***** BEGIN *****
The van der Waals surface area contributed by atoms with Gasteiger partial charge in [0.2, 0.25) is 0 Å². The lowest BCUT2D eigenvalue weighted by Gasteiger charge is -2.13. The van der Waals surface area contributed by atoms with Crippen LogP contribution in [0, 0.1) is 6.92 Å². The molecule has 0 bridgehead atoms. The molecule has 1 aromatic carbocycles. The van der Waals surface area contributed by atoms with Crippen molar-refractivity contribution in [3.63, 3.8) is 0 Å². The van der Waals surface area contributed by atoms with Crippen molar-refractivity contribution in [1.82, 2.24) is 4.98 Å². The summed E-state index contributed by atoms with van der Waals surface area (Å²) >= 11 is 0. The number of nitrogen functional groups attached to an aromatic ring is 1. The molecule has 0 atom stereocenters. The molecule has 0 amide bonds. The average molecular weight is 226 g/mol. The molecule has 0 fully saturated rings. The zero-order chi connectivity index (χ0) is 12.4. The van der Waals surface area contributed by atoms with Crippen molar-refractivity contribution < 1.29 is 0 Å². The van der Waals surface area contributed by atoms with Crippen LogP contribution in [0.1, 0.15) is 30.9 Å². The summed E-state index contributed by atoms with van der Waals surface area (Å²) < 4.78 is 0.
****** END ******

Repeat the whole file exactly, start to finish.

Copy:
The van der Waals surface area contributed by atoms with Gasteiger partial charge in [0.2, 0.25) is 0 Å². The lowest BCUT2D eigenvalue weighted by Gasteiger charge is -2.13. The van der Waals surface area contributed by atoms with Crippen LogP contribution in [0, 0.1) is 6.92 Å². The molecule has 0 bridgehead atoms. The molecule has 1 aromatic carbocycles. The van der Waals surface area contributed by atoms with Crippen molar-refractivity contribution in [3.63, 3.8) is 0 Å². The van der Waals surface area contributed by atoms with Crippen molar-refractivity contribution in [1.82, 2.24) is 4.98 Å². The summed E-state index contributed by atoms with van der Waals surface area (Å²) >= 11 is 0. The number of nitrogen functional groups attached to an aromatic ring is 1. The molecule has 0 atom stereocenters. The molecule has 0 amide bonds. The average molecular weight is 226 g/mol. The molecule has 0 fully saturated rings. The zero-order chi connectivity index (χ0) is 12.4. The van der Waals surface area contributed by atoms with Crippen molar-refractivity contribution < 1.29 is 0 Å². The van der Waals surface area contributed by atoms with Crippen LogP contribution in [0.1, 0.15) is 30.9 Å². The summed E-state index contributed by atoms with van der Waals surface area (Å²) < 4.78 is 0.